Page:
The Difference Between = and ==

One of the biggest mistakes new C programmers make is to use = when they mean ==. It is very important to understand that these are two completely different operators.

  • "=" is used to assign a value to a variable.
  • "==" is used to compare two values for equivalence.

Be careful not to confuse = and ==. They are not interchangeable!

Example

A very common mistake new C programmers will make is to do the following:

if (x = 5) { }

This statement will always be true because x is being assigned the value of 5 (a non-zero value) rather than being compared to 5. An assignment used where a conditional expression is expected will always be evaluated as true unless the expression equals 0. If you do fall into this trap, it can be a very hard bug to catch since the compiler won't flag it as an error. The only way you will know the bug is there is that the if block will always run, even in what should be a false condition.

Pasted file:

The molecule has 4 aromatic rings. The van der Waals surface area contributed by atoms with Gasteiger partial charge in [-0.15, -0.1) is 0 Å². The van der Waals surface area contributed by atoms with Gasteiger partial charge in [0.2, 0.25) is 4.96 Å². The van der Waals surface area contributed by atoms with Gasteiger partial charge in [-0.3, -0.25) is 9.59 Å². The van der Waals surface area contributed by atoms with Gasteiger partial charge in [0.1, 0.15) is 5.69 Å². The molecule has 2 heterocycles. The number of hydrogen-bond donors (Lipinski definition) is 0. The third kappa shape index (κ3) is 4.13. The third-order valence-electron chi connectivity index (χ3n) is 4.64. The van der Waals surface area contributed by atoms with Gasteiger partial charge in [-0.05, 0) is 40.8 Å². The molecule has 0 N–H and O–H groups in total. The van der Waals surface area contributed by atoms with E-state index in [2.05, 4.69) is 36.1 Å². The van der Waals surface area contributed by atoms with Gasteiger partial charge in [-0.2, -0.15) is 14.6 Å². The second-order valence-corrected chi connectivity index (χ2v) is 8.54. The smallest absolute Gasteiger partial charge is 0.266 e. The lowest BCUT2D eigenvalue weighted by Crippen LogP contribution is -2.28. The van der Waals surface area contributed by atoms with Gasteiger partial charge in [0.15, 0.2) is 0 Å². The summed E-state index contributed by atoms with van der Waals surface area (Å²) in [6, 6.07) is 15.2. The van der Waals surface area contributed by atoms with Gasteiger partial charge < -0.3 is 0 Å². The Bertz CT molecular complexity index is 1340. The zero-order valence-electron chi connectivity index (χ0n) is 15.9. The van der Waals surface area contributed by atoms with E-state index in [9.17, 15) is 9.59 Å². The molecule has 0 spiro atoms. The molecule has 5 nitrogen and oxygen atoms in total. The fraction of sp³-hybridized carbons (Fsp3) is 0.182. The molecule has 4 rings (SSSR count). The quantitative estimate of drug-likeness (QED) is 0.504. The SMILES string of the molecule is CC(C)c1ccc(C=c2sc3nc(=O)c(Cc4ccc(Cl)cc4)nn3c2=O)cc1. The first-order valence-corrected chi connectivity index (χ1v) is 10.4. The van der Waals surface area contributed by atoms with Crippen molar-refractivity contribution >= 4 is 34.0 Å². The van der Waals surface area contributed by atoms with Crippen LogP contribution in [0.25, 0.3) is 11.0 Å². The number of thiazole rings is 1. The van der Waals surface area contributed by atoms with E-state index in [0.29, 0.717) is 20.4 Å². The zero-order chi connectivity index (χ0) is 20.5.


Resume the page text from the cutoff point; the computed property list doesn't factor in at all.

In the example above, the string "Hi!" will be printed to the output window because x is non-zero. If we changed the statement to say:

if (x = 0) { printf("Hi!"); }

Then the printf() would never execute because x is always 0.

© 2016 Microchip Technology, Inc.
Information contained on this site regarding device applications and the like is provided only for your convenience and may be superseded by updates. It is your responsibility to ensure that your application meets with your specifications. MICROCHIP MAKES NO REPRESENTATIONS OR WARRANTIES OF ANY KIND WHETHER EXPRESS OR IMPLIED, WRITTEN OR ORAL, STATUTORY OR OTHERWISE, RELATED TO THE INFORMATION, INCLUDING BUT NOT LIMITED TO ITS CONDITION, QUALITY, PERFORMANCE, MERCHANTABILITY OR FITNESS FOR PURPOSE. Microchip disclaims all liability arising from this information and its use. Use of Microchip devices in life support and/or safety applications is entirely at the buyer's risk, and the buyer agrees to defend, indemnify and hold harmless Microchip from any and all damages, claims, suits, or expenses resulting from such use. No licenses are conveyed, implicitly or otherwise, under any Microchip intellectual property rights.